Fire sirens will sound and church bells ring out at midday around Ecuador to mark the launch of the government's campaign to eradicate sloppy timekeeping - a vice which it says is hampering the country's economy.
President Gutierrez will lead ceremonials in Quito
According to the government, each Ecuadorian is held up unnecessarily by 15 minutes a day, which it calculates costs the country the extraordinarily precise sum of $723,947,653 and 13 cents.
To claw back this money, it has launched a nationwide drive for punctuality, under the slogan "he who is late steals time from another".
The campaign kicks off on Wednesday at noon - or thereabouts - with a nationwide synchronisation of watches.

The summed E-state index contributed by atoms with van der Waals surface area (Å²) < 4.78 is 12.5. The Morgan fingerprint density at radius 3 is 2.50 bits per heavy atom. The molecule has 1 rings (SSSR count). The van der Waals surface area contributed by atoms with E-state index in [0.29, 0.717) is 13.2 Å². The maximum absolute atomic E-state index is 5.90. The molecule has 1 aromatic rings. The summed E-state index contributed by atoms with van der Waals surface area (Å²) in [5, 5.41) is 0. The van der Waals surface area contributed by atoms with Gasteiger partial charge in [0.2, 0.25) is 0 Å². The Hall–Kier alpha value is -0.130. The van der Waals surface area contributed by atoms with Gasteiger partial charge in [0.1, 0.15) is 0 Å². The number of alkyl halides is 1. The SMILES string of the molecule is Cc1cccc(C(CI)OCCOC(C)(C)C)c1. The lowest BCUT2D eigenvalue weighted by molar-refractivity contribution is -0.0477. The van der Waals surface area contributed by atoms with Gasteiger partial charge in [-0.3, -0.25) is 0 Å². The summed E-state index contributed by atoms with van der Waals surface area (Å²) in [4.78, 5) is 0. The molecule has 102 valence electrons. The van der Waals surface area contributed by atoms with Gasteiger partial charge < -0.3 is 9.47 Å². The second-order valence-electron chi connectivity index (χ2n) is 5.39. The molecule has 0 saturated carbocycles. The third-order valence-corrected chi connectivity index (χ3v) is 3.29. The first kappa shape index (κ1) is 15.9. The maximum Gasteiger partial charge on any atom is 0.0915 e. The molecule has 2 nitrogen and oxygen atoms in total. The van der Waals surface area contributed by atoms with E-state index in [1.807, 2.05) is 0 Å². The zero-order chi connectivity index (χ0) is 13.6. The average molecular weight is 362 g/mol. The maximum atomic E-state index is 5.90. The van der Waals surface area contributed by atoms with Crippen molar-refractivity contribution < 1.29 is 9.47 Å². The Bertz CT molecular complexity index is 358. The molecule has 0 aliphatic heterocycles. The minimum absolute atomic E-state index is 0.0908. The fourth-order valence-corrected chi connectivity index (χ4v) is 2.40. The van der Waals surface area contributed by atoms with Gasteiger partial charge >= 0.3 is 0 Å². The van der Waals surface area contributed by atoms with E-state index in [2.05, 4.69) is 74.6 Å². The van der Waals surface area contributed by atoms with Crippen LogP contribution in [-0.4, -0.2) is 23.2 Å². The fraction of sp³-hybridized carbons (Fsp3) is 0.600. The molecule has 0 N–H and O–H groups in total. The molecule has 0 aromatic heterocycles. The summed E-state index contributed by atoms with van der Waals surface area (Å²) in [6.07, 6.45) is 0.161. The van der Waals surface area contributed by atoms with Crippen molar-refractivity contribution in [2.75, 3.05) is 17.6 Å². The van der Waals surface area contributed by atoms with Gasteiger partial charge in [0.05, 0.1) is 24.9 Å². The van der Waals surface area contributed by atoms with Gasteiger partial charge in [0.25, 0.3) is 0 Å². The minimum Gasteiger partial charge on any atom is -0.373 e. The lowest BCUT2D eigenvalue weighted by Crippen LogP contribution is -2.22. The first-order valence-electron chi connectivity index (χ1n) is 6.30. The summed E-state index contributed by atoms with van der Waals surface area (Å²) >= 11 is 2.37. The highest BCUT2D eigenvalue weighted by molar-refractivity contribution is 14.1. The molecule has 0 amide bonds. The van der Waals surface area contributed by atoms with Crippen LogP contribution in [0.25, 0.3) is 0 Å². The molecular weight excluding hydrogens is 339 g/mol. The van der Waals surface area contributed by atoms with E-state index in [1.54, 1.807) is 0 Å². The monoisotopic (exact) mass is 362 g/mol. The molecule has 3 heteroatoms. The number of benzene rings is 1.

Time is money
Delays ought to be taken seriously, some observers claim.
Indeed, some calculations peg the cost of unpunctuality at far higher than the government's reckoning: Ecuador's International University puts the
figure at $2.5bn.
According to a recent survey, Ecuadorian businessmen are late 12% of the time, while only 1.3% of the labouring classes are behind schedule.
Ecuador's campaign, part-funded by the EU and the US Government, is being run by Cesar Montufar, a retired colonel and fanatical timekeeper.
As midday approaches, dignitaries are to gather in town squares around Ecuador; in the capital, Quito, President Lucio Gutierrez will be leading the ceremonies.